Lusaka - Don't Expect Much
"Lusaka - No Capetown, but May Be Worth a Visit"
Don't expect much if you have plans to visit Lusaka. The city itself is small and difficult (and somewhat expensive) to navigate around, as the it is incredibly spread out.
Save a few good restaurants and a somewhat interesting arts/crafts market, I found Lusaka to be somewhat boring and spent most of my two weeks there yerning to visit the famous Victoria Falls.
While other locations in Africa are more interesting than Lusaka, this is not to say that a travelor will not have an enjoyable experience here. Friendly people, an interesting history, and decent cuisine (by African standards) provide potential for Lusaka as a tourist destination.
"Lusaka - Dusty Sleepy Streets"
A typical street scene near the city center of Lusaka. Yup -- it's a one horse town.
"Interesting Artist Colony Inside Lusaka City"
Visit the Lusaka "Village Cultural Market" for some interesting wood sculptures and MANY other great gifts. I walked away with two teak wooden scultpures for $20. Good deals can be had, but be ready to be a hard bargainer!
Lusaka - Capital City of Zambia
Lusaka is a city whose bustling chaos has a certain charm that is just Zambia.
The tourist passing through the capital may not see any reason to stay, but Lusaka is the product of a country battling to find its way in a new world, caught between colonial beginnings, years of socialist independence and now democracy. It typifies the problems many African countries face as they find their "independent" footing in world that’s surging ahead.
The fascinating thing about Lusaka is its energy. Not perhaps of the same ilk as the Big Apple, but an African energy, propelled by that need to survive.
Lusaka is as much a part of "the real Africa" as the rich national parks and stunning scenery. Well over 60% of its 2 million inhabitants are unemployed, but there are surprisingly few beggars. Although petty theft occurs, most people try to make an honest living, selling their wares or services and smiling to boot.
The markets are a hive of activity, the thousands of stalls are filled and cleared every day. A myriad of motor spares dealers, restaurants, hairdressers, fishmongers, fruitsellers and rows and rows of "salaula" - discarded clothing from the West sold to Africa by the bale.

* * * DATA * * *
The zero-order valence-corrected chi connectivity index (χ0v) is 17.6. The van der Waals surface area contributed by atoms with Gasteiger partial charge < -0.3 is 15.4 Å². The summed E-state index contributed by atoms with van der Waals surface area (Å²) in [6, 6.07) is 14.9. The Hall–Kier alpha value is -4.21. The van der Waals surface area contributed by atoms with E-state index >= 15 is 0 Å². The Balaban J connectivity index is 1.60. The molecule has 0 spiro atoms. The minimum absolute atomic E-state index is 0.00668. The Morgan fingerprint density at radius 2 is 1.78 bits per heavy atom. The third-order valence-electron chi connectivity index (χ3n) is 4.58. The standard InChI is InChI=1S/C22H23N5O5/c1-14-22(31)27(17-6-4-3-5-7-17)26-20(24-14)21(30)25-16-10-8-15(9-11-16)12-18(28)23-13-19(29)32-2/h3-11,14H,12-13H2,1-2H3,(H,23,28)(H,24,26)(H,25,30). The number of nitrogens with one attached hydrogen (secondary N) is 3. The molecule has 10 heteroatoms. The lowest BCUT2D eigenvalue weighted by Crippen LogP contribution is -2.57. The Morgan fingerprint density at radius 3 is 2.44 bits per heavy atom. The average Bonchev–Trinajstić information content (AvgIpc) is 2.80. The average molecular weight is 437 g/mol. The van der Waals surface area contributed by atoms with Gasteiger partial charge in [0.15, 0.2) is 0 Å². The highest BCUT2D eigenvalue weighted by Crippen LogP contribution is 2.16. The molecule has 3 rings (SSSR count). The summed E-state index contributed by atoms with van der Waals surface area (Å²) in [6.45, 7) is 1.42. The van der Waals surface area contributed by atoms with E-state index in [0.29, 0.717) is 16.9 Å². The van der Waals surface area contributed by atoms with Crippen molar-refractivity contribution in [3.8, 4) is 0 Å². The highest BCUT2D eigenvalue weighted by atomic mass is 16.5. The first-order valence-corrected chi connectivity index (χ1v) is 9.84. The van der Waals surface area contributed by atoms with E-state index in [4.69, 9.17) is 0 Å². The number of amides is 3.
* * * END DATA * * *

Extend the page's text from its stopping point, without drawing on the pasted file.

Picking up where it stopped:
Venture out to a nightclub or roadside shebeen and "get in the groove", so to speak, of the local people. Dance the night away to the sounds of rhumba, kwela, techno or good old rock 'n roll.
But Lusaka is also a city undergoing a facelift. A walk around the city will reveal new shops-including a new market and a multi-million dollar shopping mall under construction; smart fast food outlets; new double carraigeway roads, old buildings being refurbished and the transformation of the city's parks.
For many, this is the perfect example of what economic liberalisation has done for the country. And viewed from the villages, Lusaka is the glittering capital which still persuades rural Zambians to take the bus there in search of jobs and dreams.
The capital covers an area of over 70km sqare and is one of the fastest-growing cities in central Africa. It’s population almost trebled in the immediate post-independence era and continues to grow daily. There has been no influx control and the city is bursting at the seams. Grossly inadequate municipal facilities are hard-pressed to cope with the ever-increasing demand.
It is a sprawling, unplanned metropolis with many multi-storey buildings, high-walled suburbs and busy shanty towns. Fast-growing industrial development has brought together people of many nationalities, making it a bustling centre for economic, political and cultural activities.
The city lies at the junction of the main highways to the north, east, south and west at an altitude of 1 300m above sea level. There are air links to most of the major tourist destinations in Zambia from Lusaka International Airport.
The shops are mainly grouped along the broad double carriageway of Cairo Rd, but the government buildings are about 6km away along Independence Ave.